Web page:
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Inside Out Review: ‘Half the Picture’ Brings to Light the Challenges Faced by Female Filmmakers, and How the Industry Can Do Better

June 3, 2018Ferdosa Abdi

Half the Picture is a must-see documentary because it shines a spotlight on the challenges women directors face in the filmmaking industry. The documentary doesn't force-feed you every statistic under the sun in regards to the gender disparity. Instead, it reminds you that there are real people behind the statistics. These are women who dared to chase their passions, facing rejection, humiliation and a mountain of problems in the process.

Helmed by Amy Adrion, the documentary focuses on the current EEOC investigation into the discriminatory practices in the entertainment industry, and on what can be accomplished with this investigation and any subsequent legal actions that can be taken to close the gender gap. Adrion speaks with a variety of women filmmakers — including Ava DuVernay, Jill Soloway and Catherine Hardwicke — to illustrate how the industry got to this current position. By providing these women with a platform to speak about their experiences you get a better understanding how toxic this industry is, and who is at the center of it all.

These female directors were introduced to filmmaking in various ways and got to where they are today through various different paths. They are driven and inspiring, as they tackle seemingly insurmountable odds to tell the stories they want to tell. Like their male counterparts, there is no limit to their vision and abilities, however, every day they are forced to go head-to-head with entrenched patriarchal practices within the industry.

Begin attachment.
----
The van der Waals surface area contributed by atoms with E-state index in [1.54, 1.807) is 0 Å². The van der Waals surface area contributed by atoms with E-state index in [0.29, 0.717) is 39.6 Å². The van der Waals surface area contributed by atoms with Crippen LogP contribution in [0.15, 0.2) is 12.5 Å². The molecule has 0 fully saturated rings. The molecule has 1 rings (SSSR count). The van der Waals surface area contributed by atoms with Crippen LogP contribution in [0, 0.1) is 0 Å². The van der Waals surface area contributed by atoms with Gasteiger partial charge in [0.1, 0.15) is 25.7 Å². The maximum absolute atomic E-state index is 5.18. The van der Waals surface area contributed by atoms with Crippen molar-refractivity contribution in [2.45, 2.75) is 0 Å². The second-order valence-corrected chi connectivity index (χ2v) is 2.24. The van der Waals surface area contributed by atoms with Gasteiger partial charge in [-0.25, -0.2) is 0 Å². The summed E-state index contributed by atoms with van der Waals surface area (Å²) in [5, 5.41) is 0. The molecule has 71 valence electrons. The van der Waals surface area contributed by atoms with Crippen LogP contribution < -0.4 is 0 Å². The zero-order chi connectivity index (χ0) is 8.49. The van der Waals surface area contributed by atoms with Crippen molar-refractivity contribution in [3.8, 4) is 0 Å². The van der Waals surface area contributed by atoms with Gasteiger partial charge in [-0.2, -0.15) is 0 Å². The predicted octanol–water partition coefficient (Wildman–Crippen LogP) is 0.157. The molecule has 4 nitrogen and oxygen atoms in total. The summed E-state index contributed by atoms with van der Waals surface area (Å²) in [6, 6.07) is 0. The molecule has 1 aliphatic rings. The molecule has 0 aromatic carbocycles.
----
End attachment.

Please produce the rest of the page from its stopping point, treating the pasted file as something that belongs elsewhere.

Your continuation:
Adrion cleverly includes questions that have these women address the many myths surrounding their gender's ability to direct films or television. From lack of experience to genre work to supporting families, these women prove that, like their male counterparts, they can and will do what they have to do. However, there are societal pressures and personal decisions that do affect some women — the keyword being some. The industry is quick to generalize all women directors and will disregard and neglect them simply to uphold the status quo. This isn't just a problem for filmmakers.

Adrion also addresses a range of issues, some that go beyond who is operating the camera. She addresses the issue of who is criticizing and shaping the conversation around films and television. Film criticism is overwhelmingly dominated by white, straight men, who contribute to the gender disparity behind the camera. On numerous occasions, the stories women want to tell are not received well, because those who are critiquing it cannot relate. This affects distribution and box office, which is extremely detrimental to all women directors. If one fails, they all pay the price.

Half the Picture illustrates that these arbitrary rules women are forced to adhere to are just that, arbitrary. Women can direct any genre of film and tell any kind of story. Women can direct action, comedy, romance, drama, documentaries and so much more.

Half the Picture screened Saturday, May 26th at the Inside Out Toronto LGBT Film Festival. Its runtime is 1 hr. 34 min.

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